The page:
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The NY boycott

Boycott the non-boycotters.

3 Responses to “The NY boycott”

  1. Ed Says:

    Okay, don’t get me wrong, I think the boycotters are doing a great thing, but let’s look at the numbers. How many of the boycotters are sacrificing significant sales? Basically none. Take New York, for example. The NYPD alone has about 35,000 officers. Figure that means in the realm of 40,000-50,000 sidearms and thousands more ARs and shotguns. Now, those guns are there, so the annual turnover is probably in the neighborhood of 3,000-10,000 guns.

    If you are a gun manufacturer, two things stand out about that figure, whatever it is. First, that’s a lot of money–money to pay workers, hire more people, invest in new machinery, etc. Second, and just as important, if you boycott, someone else will take that business in a heartbeat, so ultimately the NY government won’t suffer at all while your company will be out millions.

    I’m not saying I agree with not boycotting, just that it isn’t quite as cut-and-dry as some people believe. Moreover, if the gun manufacturers agree as a group not to sell, that is called collusion and it is grossly illegal. I’m willing to cut the big guys some slack on this one, particularly the publically traded companies that simply cannot ignore their shareholders to make a money-losing statement, however correct that statement might be.

    And it would be money losing, because for each LE contract lost in NY, you’d need to find at least a few dozen consumers who would boycott the non-boycotter as a result. That is much harder to do. It is far more likely that those of us who are hardcore gun rights supporters would care, but a guy who wants a, say, Glock, will still buy it, no matter whom Glock sells to.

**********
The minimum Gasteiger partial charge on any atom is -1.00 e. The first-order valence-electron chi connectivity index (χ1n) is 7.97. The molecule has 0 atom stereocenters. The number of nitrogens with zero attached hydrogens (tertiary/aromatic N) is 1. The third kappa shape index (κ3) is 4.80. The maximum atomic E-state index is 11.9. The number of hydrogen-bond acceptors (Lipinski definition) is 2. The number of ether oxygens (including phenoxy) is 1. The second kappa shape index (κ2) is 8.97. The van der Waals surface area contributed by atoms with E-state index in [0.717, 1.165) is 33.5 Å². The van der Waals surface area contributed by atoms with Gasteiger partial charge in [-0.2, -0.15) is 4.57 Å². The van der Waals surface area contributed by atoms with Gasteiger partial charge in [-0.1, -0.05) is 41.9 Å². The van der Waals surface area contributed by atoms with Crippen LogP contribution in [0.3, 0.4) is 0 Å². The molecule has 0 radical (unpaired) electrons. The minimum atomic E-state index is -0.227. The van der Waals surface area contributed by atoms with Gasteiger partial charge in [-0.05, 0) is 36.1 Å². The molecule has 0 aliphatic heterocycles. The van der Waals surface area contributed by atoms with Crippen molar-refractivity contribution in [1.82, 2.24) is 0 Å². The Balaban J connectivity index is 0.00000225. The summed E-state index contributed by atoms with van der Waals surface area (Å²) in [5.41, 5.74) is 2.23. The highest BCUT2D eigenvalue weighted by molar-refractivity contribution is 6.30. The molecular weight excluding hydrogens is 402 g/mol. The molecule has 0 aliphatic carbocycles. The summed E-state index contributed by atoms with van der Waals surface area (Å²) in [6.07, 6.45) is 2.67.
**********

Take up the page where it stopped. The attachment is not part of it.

Again, I’m not criticizing anyone here, just trying to look at all sides regarding whether or not the big guys could boycott and not suffer tremendous losses. Should they? Absolutely, but only if they all do, and again, that would trigger an anti-trust investigation in about 5 seconds.

  2. 1 With A Bullet Says:

    First, privately owned companies can decide to boycott with fewer repercussions. For a publicly traded company to willingly exclude a portion of the market, the share holders would have to vote for it. Otherwise investors could mount actions against company managers for enacting policies that are detrimental to the bottom line. That is why larger companies are unlikely to join the NY boycott. Secondly, why do so we readily eat our own? The gun manufacturers are not the enemy.

  3. TigerStripe Says:

    If companies’ boards and share holders hear from enough civilian customers they may rethink their position.

    I wonder how many Glocks and M&Ps have been sold to civilian customers since the ban panic kicked in.